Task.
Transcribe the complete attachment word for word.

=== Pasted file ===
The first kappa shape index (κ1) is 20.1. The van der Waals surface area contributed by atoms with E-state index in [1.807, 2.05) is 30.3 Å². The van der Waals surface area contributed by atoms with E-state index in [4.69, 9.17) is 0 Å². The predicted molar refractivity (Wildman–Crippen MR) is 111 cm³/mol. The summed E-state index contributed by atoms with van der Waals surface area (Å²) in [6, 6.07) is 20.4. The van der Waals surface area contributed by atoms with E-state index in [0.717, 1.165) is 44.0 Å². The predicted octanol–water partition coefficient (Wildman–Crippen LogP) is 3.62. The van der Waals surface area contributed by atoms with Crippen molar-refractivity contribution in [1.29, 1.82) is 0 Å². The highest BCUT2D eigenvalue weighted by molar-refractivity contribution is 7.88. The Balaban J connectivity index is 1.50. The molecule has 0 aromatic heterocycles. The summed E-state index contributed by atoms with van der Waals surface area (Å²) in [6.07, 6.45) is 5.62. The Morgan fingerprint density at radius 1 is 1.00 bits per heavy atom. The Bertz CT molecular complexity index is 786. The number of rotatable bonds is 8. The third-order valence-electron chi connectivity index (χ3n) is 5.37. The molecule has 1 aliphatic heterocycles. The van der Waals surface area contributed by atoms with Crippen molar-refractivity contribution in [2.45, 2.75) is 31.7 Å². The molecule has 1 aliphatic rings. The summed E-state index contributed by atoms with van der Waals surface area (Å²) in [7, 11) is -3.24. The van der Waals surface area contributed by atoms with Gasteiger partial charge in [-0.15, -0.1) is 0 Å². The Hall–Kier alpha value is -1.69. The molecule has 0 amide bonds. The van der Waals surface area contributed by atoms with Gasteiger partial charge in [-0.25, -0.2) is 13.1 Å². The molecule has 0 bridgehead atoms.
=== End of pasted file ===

The first kappa shape index (κ1) is 20.1. The van der Waals surface area contributed by atoms with E-state index in [1.807, 2.05) is 30.3 Å². The van der Waals surface area contributed by atoms with E-state index in [4.69, 9.17) is 0 Å². The predicted molar refractivity (Wildman–Crippen MR) is 111 cm³/mol. The summed E-state index contributed by atoms with van der Waals surface area (Å²) in [6, 6.07) is 20.4. The van der Waals surface area contributed by atoms with E-state index in [0.717, 1.165) is 44.0 Å². The predicted octanol–water partition coefficient (Wildman–Crippen LogP) is 3.62. The van der Waals surface area contributed by atoms with Crippen molar-refractivity contribution in [1.29, 1.82) is 0 Å². The highest BCUT2D eigenvalue weighted by molar-refractivity contribution is 7.88. The Balaban J connectivity index is 1.50. The molecule has 0 aromatic heterocycles. The summed E-state index contributed by atoms with van der Waals surface area (Å²) in [6.07, 6.45) is 5.62. The Morgan fingerprint density at radius 1 is 1.00 bits per heavy atom. The Bertz CT molecular complexity index is 786. The number of rotatable bonds is 8. The third-order valence-electron chi connectivity index (χ3n) is 5.37. The molecule has 1 aliphatic heterocycles. The van der Waals surface area contributed by atoms with Crippen molar-refractivity contribution in [2.45, 2.75) is 31.7 Å². The molecule has 1 aliphatic rings. The summed E-state index contributed by atoms with van der Waals surface area (Å²) in [7, 11) is -3.24. The van der Waals surface area contributed by atoms with Gasteiger partial charge in [-0.15, -0.1) is 0 Å². The Hall–Kier alpha value is -1.69. The molecule has 0 amide bonds. The van der Waals surface area contributed by atoms with Gasteiger partial charge in [-0.25, -0.2) is 13.1 Å². The molecule has 0 bridgehead atoms.